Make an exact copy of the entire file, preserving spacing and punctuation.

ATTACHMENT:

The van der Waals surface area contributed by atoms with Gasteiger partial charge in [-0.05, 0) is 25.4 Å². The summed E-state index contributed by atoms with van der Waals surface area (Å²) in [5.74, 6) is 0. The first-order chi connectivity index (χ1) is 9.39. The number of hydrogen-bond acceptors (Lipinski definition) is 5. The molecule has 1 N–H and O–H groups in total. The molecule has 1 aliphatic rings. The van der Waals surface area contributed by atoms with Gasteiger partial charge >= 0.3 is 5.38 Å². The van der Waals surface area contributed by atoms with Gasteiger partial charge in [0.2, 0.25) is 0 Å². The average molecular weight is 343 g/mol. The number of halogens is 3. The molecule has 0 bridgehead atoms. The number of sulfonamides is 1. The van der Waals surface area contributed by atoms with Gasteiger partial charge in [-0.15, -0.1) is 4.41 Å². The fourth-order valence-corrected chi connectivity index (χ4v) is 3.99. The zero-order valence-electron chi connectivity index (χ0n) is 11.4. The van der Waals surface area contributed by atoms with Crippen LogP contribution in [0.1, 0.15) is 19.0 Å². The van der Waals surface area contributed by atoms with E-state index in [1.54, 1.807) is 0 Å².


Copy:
The van der Waals surface area contributed by atoms with Gasteiger partial charge in [-0.05, 0) is 25.4 Å². The summed E-state index contributed by atoms with van der Waals surface area (Å²) in [5.74, 6) is 0. The first-order chi connectivity index (χ1) is 9.39. The number of hydrogen-bond acceptors (Lipinski definition) is 5. The molecule has 1 N–H and O–H groups in total. The molecule has 1 aliphatic rings. The van der Waals surface area contributed by atoms with Gasteiger partial charge >= 0.3 is 5.38 Å². The van der Waals surface area contributed by atoms with Gasteiger partial charge in [0.2, 0.25) is 0 Å². The average molecular weight is 343 g/mol. The number of halogens is 3. The molecule has 0 bridgehead atoms. The number of sulfonamides is 1. The van der Waals surface area contributed by atoms with Gasteiger partial charge in [-0.15, -0.1) is 4.41 Å². The fourth-order valence-corrected chi connectivity index (χ4v) is 3.99. The zero-order valence-electron chi connectivity index (χ0n) is 11.4. The van der Waals surface area contributed by atoms with Crippen LogP contribution in [0.1, 0.15) is 19.0 Å². The van der Waals surface area contributed by atoms with E-state index in [1.54, 1.807) is 0 Å².